Some 1,300 troops are being deployed this week to help cope with the fallout from strike action – more than were involved in giving the public Covid vaccinations in early 2021.
But a new 79-page report on resilience warns personnel “cannot be the first port of call whenever an emergency hits” because of the pressures they are already facing at home and abroad.
The health service is braced for a difficult 48 hours as nurses stage their second strike in a week on Tuesday, followed by ambulance workers on Wednesday.
Air travel could also be thrown into chaos at the end of the week, when Border Force staff begin industrial action.
Ministers held a meeting of the emergency Cobra contingencies committee on Monday, with another planned for Wednesday.
One of the largest health unions, Unison, accused the government of “intransigence” over pay.
Ministers have said they are prepared to talk to unions, but not over wages.
Patricia Marquis, from the Royal College of Nursing, told Times Radio that nurses could stage strikes for up to six months.
The RCN has highlighted the 47,000 nursing vacancies in the NHS and Ms Marquis said operations were being cancelled and people are waiting in ambulances “every single day” within the NHS.
Unison general secretary Christina McAnea accused the government of “using public safety fears as a smokescreen for its own inaction. There’d be no strikes at all if ministers would only talk to unions and improve NHS pay”.
She said it was still not too late to start negotiations.
She also rejected warnings by No 10 that there was “still a concerning lack of clarity around the level of care” that paramedics were prepared to provide.
Emergency cover plans would be in place in each local area, she insisted.
The health secretary Steve Barclay should now “throw all his energy” into preventing these strikes and any escalation of action in the new year, she added.
On a trip to Latvia the prime minister said the government was “well prepared” for the walkouts, but warned of the impact on patients’ health.
Mr Sunak said the government was putting in place contingency measures “to make sure we are well prepared to handle the disruption that is coming”.
But he still urged unions to do “everything” they could to minimise the impact of the walkouts.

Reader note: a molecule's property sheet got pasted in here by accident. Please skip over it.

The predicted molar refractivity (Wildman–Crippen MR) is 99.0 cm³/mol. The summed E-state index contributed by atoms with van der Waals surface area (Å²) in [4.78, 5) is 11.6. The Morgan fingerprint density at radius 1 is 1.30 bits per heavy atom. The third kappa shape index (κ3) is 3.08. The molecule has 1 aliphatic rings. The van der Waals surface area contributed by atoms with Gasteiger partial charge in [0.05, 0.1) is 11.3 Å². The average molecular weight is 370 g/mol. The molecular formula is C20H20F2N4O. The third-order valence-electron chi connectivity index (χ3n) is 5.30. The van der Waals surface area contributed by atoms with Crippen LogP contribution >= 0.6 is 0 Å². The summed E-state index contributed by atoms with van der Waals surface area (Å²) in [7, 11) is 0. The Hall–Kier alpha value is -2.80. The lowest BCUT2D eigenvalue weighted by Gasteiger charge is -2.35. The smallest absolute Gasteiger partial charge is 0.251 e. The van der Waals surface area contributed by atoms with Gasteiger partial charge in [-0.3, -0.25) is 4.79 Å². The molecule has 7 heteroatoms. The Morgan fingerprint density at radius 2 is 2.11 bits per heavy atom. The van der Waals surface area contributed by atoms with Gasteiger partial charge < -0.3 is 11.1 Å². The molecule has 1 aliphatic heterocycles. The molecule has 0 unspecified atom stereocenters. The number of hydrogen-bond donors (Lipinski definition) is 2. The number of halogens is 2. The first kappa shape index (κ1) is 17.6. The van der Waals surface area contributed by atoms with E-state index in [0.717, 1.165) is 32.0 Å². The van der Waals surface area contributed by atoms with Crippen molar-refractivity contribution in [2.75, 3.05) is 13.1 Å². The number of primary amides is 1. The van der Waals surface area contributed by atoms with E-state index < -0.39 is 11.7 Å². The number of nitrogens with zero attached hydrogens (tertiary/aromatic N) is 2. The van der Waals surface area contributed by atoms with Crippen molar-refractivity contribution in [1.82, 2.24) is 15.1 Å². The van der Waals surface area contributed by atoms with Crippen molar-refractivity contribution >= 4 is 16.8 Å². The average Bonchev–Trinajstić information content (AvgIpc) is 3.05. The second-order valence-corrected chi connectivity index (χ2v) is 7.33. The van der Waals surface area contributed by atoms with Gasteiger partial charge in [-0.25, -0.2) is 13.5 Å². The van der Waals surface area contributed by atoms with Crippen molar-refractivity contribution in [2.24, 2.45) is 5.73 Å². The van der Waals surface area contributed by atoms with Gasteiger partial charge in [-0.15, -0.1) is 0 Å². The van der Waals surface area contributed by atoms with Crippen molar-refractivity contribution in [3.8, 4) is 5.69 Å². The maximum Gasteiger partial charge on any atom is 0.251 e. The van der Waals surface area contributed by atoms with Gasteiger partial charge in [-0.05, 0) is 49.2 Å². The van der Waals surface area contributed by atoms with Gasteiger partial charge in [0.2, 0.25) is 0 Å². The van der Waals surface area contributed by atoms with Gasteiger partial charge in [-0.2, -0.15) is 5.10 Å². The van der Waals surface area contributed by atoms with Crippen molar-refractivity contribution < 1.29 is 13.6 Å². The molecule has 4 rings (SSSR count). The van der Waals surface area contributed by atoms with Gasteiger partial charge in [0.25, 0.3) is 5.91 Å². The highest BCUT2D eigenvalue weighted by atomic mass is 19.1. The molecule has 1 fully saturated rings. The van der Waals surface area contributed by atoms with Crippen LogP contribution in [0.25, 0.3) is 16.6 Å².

Asked if he could guarantee that people would not die as a result of the strikes, Mr Sunak said: “I’m really disappointed to see that the unions are calling these strikes, particularly at Christmas, particularly when it has such an impact on people’s day-to-day lives with the disruption it causes and the impact on their health.
“I would urge them to keep considering whether these strikes are really necessary and do everything they can to alleviate the impact it’s going to have on people.”
Data collected by the NHS after last week’s nurses strike showed that 16,000 appointments, procedures and surgeries were cancelled and had to be rescheduled in England – 54,000 less than the government suggested. Health minister Maria Caulfield said around 70,000 appointments in England would be lost.
Across England, just under 10,000 staff were absent due to strike action.
Christine Jardine, the Lib Dem cabinet office spokesperson, said: “It is the definition of failure that more armed forces are called up to tackle the strikes than to help during the Covid-19 vaccination programme.
“The government could have prevented this chaos months ago if they had just got around the table.
“Ministers grandstanding against nurses and paramedics who just want a fair deal puts the public in even more danger. It’s politics first and practicality last.”
The RCN, which is calling for a 5 per cent above-inflation pay rise, has vowed to stage a fresh wave of more severe strikes in January if ministers do not open negotiations.
Health and Social Care Secretary Steve Barclay said: “I hugely value the work of our NHS staff and it is disappointing some union members are going ahead with further strike action when we know the impact this has on patients.
“My number one priority remains keeping patients as safe as possible and I’ve been working closely with the NHS and across government to protect safe staffing levels.
“The NHS remains open, patients should continue to come forward for emergency and urgent medical care. They should also continue to turn up to appointments unless they have been contacted by the NHS.
“The RCN’s demands are unaffordable during these challenging times and would take money away from frontline services while they are still recovering from the impact of the pandemic. I’m open to engaging with the unions on how to make the NHS a better place to work.”